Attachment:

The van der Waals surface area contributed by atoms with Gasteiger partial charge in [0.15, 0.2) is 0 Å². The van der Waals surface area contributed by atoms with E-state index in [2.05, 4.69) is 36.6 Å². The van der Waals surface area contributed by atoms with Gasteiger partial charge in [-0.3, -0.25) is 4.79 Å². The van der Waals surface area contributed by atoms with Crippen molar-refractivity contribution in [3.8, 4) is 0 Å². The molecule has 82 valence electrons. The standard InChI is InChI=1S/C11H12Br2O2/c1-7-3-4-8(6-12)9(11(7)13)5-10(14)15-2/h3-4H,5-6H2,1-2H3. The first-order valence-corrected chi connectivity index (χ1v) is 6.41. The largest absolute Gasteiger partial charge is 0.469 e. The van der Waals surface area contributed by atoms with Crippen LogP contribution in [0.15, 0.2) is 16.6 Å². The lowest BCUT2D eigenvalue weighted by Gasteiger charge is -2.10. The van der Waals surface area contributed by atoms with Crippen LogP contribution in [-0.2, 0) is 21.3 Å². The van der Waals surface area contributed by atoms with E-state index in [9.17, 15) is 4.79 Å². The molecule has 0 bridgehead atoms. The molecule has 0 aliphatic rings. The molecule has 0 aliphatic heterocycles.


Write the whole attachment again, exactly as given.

The van der Waals surface area contributed by atoms with Gasteiger partial charge in [0.15, 0.2) is 0 Å². The van der Waals surface area contributed by atoms with E-state index in [2.05, 4.69) is 36.6 Å². The van der Waals surface area contributed by atoms with Gasteiger partial charge in [-0.3, -0.25) is 4.79 Å². The van der Waals surface area contributed by atoms with Crippen molar-refractivity contribution in [3.8, 4) is 0 Å². The molecule has 82 valence electrons. The standard InChI is InChI=1S/C11H12Br2O2/c1-7-3-4-8(6-12)9(11(7)13)5-10(14)15-2/h3-4H,5-6H2,1-2H3. The first-order valence-corrected chi connectivity index (χ1v) is 6.41. The largest absolute Gasteiger partial charge is 0.469 e. The van der Waals surface area contributed by atoms with Crippen LogP contribution in [0.15, 0.2) is 16.6 Å². The lowest BCUT2D eigenvalue weighted by Gasteiger charge is -2.10. The van der Waals surface area contributed by atoms with Crippen LogP contribution in [-0.2, 0) is 21.3 Å². The van der Waals surface area contributed by atoms with E-state index in [9.17, 15) is 4.79 Å². The molecule has 0 bridgehead atoms. The molecule has 0 aliphatic rings. The molecule has 0 aliphatic heterocycles.